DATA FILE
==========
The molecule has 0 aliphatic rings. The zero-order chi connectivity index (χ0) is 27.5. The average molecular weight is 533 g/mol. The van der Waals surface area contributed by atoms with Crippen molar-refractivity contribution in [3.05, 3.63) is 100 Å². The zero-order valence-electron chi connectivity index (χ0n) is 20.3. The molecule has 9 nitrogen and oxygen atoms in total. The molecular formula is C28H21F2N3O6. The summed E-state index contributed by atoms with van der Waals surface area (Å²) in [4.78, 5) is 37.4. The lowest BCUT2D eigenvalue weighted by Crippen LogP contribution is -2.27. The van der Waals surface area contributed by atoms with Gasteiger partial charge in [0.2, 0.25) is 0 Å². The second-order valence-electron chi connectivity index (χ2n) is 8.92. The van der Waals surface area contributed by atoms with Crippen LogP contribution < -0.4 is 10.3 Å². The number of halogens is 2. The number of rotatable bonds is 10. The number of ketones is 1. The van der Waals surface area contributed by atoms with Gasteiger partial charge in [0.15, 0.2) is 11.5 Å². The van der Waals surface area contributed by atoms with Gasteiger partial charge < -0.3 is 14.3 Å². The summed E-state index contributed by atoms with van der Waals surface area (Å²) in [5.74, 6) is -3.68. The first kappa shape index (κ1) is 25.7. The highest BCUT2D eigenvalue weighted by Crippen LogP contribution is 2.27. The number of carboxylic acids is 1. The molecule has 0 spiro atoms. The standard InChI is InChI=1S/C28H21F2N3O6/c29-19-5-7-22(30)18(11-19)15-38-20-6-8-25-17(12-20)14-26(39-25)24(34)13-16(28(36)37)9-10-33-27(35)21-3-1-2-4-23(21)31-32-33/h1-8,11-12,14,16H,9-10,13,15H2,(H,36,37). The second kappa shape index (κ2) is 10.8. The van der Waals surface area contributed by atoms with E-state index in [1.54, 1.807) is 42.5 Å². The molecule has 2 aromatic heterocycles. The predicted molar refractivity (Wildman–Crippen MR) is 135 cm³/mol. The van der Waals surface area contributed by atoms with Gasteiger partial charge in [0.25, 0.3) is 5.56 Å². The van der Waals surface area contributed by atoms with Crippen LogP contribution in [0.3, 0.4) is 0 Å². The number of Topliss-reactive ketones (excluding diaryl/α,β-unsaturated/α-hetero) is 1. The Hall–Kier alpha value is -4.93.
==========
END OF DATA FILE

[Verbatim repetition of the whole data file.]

The molecule has 0 aliphatic rings. The zero-order chi connectivity index (χ0) is 27.5. The average molecular weight is 533 g/mol. The van der Waals surface area contributed by atoms with Crippen molar-refractivity contribution in [3.05, 3.63) is 100 Å². The zero-order valence-electron chi connectivity index (χ0n) is 20.3. The molecule has 9 nitrogen and oxygen atoms in total. The molecular formula is C28H21F2N3O6. The summed E-state index contributed by atoms with van der Waals surface area (Å²) in [4.78, 5) is 37.4. The lowest BCUT2D eigenvalue weighted by Crippen LogP contribution is -2.27. The van der Waals surface area contributed by atoms with Gasteiger partial charge in [0.2, 0.25) is 0 Å². The second-order valence-electron chi connectivity index (χ2n) is 8.92. The van der Waals surface area contributed by atoms with Crippen LogP contribution < -0.4 is 10.3 Å². The number of halogens is 2. The number of rotatable bonds is 10. The number of ketones is 1. The van der Waals surface area contributed by atoms with Gasteiger partial charge in [0.15, 0.2) is 11.5 Å². The van der Waals surface area contributed by atoms with Gasteiger partial charge < -0.3 is 14.3 Å². The summed E-state index contributed by atoms with van der Waals surface area (Å²) in [5.74, 6) is -3.68. The first kappa shape index (κ1) is 25.7. The highest BCUT2D eigenvalue weighted by Crippen LogP contribution is 2.27. The number of carboxylic acids is 1. The molecule has 0 spiro atoms. The standard InChI is InChI=1S/C28H21F2N3O6/c29-19-5-7-22(30)18(11-19)15-38-20-6-8-25-17(12-20)14-26(39-25)24(34)13-16(28(36)37)9-10-33-27(35)21-3-1-2-4-23(21)31-32-33/h1-8,11-12,14,16H,9-10,13,15H2,(H,36,37). The second kappa shape index (κ2) is 10.8. The van der Waals surface area contributed by atoms with E-state index in [1.54, 1.807) is 42.5 Å². The molecule has 2 aromatic heterocycles. The predicted molar refractivity (Wildman–Crippen MR) is 135 cm³/mol. The van der Waals surface area contributed by atoms with Gasteiger partial charge in [0.25, 0.3) is 5.56 Å². The van der Waals surface area contributed by atoms with Crippen LogP contribution in [0.3, 0.4) is 0 Å². The number of Topliss-reactive ketones (excluding diaryl/α,β-unsaturated/α-hetero) is 1. The Hall–Kier alpha value is -4.93.